This was my best value of the day. Although Miller has a checkered injury history and faces a crowded tight end room in Chicago, he is still a talented player with speed and balls skills. Last year, he was on pace for 600+ yards and 6+ touchdowns before his foot injury, making him a valuable backup for when Tyler Eifert and Jimmy Graham are both on their bye week.

Round 16, Pick 255: Tim Hightower, RB, 49ers

With my depth chart generally filled out, I let my 16th player be autopicked. That player ended up being running back DeAndre Washington, who offers next to no value behind Marshawn Lynch and Jalen Richard in Oakland. However, I flipped him on the waiver wire for Tim Hightower, who is somewhat of a sleeper. With rumors that Carlos Hyde could be cut before the end of preseason, Hightower would be a valuable trade chip if he ends up the starter.


Overall, I am content with what I have. With Landry, Thomas, Britt, and Hurns, I am four-deep at wide receiver, which would be valuable should I decide to shuffle people around at the flex position. I also have two dominant tight ends in Tyler Eifert and Jimmy Graham, which allows me to have an inherent mismatch on almost anyone.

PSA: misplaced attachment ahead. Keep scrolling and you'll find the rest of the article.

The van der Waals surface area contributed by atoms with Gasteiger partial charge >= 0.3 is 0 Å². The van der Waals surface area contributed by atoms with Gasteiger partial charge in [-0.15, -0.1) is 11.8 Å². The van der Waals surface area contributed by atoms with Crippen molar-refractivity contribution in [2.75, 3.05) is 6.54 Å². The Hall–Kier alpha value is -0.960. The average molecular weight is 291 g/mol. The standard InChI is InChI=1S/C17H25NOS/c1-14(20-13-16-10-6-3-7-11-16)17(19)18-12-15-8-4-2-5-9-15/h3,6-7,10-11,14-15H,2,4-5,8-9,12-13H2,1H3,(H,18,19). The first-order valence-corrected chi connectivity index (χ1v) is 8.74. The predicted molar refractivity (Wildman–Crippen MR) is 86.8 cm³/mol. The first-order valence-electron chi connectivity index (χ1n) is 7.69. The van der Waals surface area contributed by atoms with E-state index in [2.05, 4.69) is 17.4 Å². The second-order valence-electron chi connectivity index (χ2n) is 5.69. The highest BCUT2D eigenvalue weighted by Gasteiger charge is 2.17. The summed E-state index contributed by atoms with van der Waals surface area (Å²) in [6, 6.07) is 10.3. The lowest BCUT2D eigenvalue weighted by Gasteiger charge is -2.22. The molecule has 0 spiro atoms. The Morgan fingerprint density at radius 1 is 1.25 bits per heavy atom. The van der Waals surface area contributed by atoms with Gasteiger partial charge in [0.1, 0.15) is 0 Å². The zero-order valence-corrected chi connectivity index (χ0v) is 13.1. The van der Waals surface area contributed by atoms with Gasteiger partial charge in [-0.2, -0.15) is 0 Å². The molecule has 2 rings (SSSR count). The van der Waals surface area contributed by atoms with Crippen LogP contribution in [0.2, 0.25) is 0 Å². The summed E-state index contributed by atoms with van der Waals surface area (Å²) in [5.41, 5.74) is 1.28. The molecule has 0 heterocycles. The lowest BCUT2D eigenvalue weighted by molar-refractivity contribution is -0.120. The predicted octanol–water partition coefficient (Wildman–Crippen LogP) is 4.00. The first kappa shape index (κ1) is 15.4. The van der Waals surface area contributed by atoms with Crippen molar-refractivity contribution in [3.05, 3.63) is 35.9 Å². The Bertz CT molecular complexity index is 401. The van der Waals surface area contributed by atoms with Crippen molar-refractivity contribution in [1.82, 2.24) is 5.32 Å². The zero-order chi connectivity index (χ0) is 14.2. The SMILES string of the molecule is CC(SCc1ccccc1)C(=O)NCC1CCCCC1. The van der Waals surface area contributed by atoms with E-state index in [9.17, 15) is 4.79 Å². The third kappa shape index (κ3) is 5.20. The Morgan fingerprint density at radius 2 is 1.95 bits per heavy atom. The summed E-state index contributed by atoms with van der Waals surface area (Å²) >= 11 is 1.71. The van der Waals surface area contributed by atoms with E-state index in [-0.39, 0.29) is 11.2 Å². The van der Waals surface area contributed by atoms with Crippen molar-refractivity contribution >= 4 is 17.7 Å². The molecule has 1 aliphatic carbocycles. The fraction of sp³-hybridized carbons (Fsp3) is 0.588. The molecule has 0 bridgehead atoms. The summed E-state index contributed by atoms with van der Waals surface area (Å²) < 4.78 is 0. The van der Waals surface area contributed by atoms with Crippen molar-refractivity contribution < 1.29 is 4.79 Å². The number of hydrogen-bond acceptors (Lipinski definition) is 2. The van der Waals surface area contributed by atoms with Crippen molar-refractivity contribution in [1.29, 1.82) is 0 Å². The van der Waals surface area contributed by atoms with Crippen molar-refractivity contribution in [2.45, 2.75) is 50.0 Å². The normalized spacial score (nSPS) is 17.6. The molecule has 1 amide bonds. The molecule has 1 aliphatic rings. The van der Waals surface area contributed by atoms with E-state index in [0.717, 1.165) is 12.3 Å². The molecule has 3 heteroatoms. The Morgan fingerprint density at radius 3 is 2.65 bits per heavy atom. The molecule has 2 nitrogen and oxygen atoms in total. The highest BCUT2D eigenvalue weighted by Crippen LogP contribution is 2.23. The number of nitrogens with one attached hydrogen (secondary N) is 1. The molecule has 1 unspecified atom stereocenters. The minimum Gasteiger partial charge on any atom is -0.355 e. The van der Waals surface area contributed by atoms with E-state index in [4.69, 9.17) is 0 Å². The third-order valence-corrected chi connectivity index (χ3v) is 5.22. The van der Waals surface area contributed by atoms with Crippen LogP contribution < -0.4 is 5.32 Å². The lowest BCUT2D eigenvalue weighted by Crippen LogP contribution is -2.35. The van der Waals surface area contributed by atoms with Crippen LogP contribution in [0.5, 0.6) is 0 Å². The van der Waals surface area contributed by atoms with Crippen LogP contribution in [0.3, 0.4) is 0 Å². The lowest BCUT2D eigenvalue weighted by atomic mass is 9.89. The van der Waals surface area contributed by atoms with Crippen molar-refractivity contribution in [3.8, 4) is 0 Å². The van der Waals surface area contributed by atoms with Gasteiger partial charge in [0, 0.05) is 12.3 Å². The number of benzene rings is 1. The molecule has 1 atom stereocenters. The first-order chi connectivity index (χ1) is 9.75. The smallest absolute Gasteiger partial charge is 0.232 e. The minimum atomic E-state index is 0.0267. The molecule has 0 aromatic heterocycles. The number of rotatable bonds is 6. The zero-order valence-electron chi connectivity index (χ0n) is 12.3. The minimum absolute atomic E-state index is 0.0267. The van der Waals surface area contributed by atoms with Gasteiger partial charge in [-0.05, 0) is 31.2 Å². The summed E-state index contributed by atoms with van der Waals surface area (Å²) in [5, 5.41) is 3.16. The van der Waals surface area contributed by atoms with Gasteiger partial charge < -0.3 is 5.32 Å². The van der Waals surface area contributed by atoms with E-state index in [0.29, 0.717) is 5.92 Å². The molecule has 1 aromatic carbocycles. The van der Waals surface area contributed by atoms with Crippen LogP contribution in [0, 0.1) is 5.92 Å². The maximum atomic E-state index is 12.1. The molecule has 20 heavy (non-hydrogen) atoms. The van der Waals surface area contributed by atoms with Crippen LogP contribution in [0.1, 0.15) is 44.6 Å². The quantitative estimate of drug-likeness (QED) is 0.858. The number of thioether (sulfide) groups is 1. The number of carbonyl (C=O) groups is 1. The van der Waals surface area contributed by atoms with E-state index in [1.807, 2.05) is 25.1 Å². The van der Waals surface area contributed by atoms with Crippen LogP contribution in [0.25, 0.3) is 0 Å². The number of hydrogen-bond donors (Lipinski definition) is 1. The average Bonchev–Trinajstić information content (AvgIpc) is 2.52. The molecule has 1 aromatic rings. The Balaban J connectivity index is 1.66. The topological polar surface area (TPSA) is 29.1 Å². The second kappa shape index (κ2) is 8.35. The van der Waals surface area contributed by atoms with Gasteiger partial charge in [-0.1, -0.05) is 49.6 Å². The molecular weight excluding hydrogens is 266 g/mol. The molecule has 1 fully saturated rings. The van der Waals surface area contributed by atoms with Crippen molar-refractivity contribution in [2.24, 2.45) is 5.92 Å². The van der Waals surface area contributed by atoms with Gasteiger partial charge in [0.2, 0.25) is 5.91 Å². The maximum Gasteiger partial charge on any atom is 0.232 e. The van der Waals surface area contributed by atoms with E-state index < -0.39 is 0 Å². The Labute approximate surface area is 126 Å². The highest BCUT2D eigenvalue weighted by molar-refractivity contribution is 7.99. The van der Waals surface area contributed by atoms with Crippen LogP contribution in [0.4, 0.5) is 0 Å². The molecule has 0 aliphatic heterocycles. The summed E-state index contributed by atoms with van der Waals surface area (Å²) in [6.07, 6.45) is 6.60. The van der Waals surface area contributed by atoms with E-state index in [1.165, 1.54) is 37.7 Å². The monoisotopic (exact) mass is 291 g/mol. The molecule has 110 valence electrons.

However, my team is not without its weaknesses. After being benched a season ago, and going down with an injury the year before that, Tyrod Taylor is a major risk. However, with his top weapon coming back, Taylor should safely match last year’s production and finish among the top 8-15 fantasy quarterbacks. Running back is also a question mark, as each of my top four–Bell, Anderson, Bernard, and Rawls–missed time due to injury last year. However, if they all stay healthy, and if Hightower emerges as the starter in San Francisco, this could become the deepest position on the team. Ultimately, this team could have been better, especially with its high draft position (2), but with Bell, Landry, Thomas, Eifert, Graham, and Tucker, there is still enough star power to contend for a title.

About The Author Dimitriy Leksanov

Dimitriy Leksanov is a longtime Jay Cutler apologist, a part-time referee, and a first-year student at the University of Chicago. Having grown up in New York City, Dimitriy began his sports writing career at the Stuyvesant Spectator, from which he has since transitioned to Breaking Football. He now hopes to expand his horizons in college and maybe one day enter the world of statistics.